Perarivalan’s kin cling to the belief that ex-CBI officer V Thiagarajan’s fresh testimony will help secure his release soon.

25 years on a TN mother hopes her son will finally come home for PongalAnanda Vikatan
news Rajiv Gandhi assassination Monday, December 11, 2017 - 17:56

I first met Arputham Ammal in a busy hospital in Chennai about a decade ago. Her face didn’t stand out from the hundreds of others I passed in the corridors that day. Like several others one sees in a hospital, her face was set in a mask of worry.

However, her struggle is vastly different from that of other patients there. For 25 years now, she has been endeavouring to secure the release of her 45-year-old son Perarivalan. And in the last quarter of a century, despite facing mountainous hurdles, she has never given up. In doing so, she has transformed into a champion fighting against capital punishment.

In 2014, the Supreme Court commuted Perarivalan’s and three other convicts’ death sentence was commuted to a life sentence in the Rajiv Gandhi assassination case. 

It all started for her on June 10, 1991, when Perarivalan, aka Arivu, was all of 19 years of age. The police promised her that Arivu would come back home after a routine enquiry about former Prime Minister of India Rajiv Gandhi’s assassination on May 21 that year. He finally came home on August 24 2017 – after 25 long years – on a two-month parole.

These two months are a bittersweet memory for his family, which now hopes that Arivu will possibly be out of jail before Pongal. “I could not spend much time with him because Arivu’s father was at a hospital in Chennai. Isn’t it ironic that Arivu was granted parole to see his father, but he couldn’t travel to Chennai to meet him? But hopefully this phase, of him being in prison, will end soon” Arputham Ammal says.

From meeting over 400 people to playing the guitar gifted by Viduthalai Chiruthaigal Katchi (VCK) leader Thol Thirumavalavan, Arivu apparently lived every moment outside jail to the fullest. “He has always been a cheerful person; you will never have a dull moment when he is around,” Ammal says.

On days she feels less hopeful, she turns to the one-minute-long audio recording of Arivu playing the guitar. “He has a fine sense of music, and always played the guitar very well. It was an overwhelming moment when Thirumavalavan gifted him one. We were astounded he could still play it so well after two long decades.”

Courtesy: Ananda Vikatan

Arivu has spent over two decades in jail for he had procured the 9-volt batteries that were used in the bomb that killed Rajiv Gandhi. In November, former investigating officer for the Central Bureau of Intelligence (CBI) V Thiagarajan told the Supreme Court that Perarivalan was not aware of the conspiracy to kill Rajiv Gandhi. The affidavit filed by Thiagarajan says: "It is humbly stated that accused Perarivalan's statement that he was totally in the dark as to the purpose for which the batteries were purchased was not recorded by me, because it would be an exculpatory statement and, hence, the whole purpose of recording the confessional statement would be lost. Further, I did not deem it fit to record this exculpatory statement because the investigation regarding the bomb was pending at the time of recording the confessional statement." In 2013, the former officer told some journalists that he regretted his decision.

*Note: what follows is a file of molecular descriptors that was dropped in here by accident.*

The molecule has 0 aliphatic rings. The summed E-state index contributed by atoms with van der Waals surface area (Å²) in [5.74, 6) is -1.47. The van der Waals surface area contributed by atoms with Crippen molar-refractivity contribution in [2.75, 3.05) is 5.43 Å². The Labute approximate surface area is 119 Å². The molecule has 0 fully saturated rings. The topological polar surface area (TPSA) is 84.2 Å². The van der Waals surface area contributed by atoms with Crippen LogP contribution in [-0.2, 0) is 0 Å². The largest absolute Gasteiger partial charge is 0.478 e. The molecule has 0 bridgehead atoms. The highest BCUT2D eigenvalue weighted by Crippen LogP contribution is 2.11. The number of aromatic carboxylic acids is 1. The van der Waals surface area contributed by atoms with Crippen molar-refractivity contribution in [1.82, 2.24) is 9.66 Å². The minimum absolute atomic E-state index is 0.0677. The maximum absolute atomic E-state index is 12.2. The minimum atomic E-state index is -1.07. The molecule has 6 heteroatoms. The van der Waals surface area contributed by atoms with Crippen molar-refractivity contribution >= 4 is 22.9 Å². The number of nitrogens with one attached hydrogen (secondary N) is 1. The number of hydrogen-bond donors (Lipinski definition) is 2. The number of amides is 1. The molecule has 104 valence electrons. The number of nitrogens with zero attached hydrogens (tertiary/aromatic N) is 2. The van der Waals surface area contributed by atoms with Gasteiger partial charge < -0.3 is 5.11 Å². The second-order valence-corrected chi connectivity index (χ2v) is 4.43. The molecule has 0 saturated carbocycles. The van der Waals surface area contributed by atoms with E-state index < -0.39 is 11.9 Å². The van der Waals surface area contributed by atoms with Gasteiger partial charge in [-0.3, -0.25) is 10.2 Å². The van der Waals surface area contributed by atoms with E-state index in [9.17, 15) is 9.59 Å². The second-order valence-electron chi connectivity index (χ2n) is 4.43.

The affidavit has been filed since he was concerned about Perarivalan languishing in jail with “declining prospects of release”.

The affidavit gave Arputham Ammal’s dying hopes a fresh lease of life. It was further fuelled by Justice (retd.) KT Thomas’s letter to Sonia Gandhi asking her to “show magnanimity to the convicts” in the Rajiv Gandhi assassination case. Thomas, who headed the three-member bench that confirmed the convicts’ punishment, also said the CBI’s investigations had “serious flaws”.

“It has now been proved beyond doubt that Arivu was not aware of this conspiracy. He has been in jail for two decades for handing over two batteries. How much more cruel can this get?” Arputham Ammal cries out. But the next moment, her voice is filled with hope. “Pongal is the only festival we celebrate as a family, because we are rationalists. Ever since his conviction, we have gone to the Vellore jail every Pongal to celebrate with Arivu. We hope that this Pongal he will be back with us.”

The joy and hope that Arivu left in his two-month stay still lingers in their small home in Jolarpet. As his family waits for the Supreme Court verdict on Arivu’s plea with bated breath, they cling to their memories of his visit.

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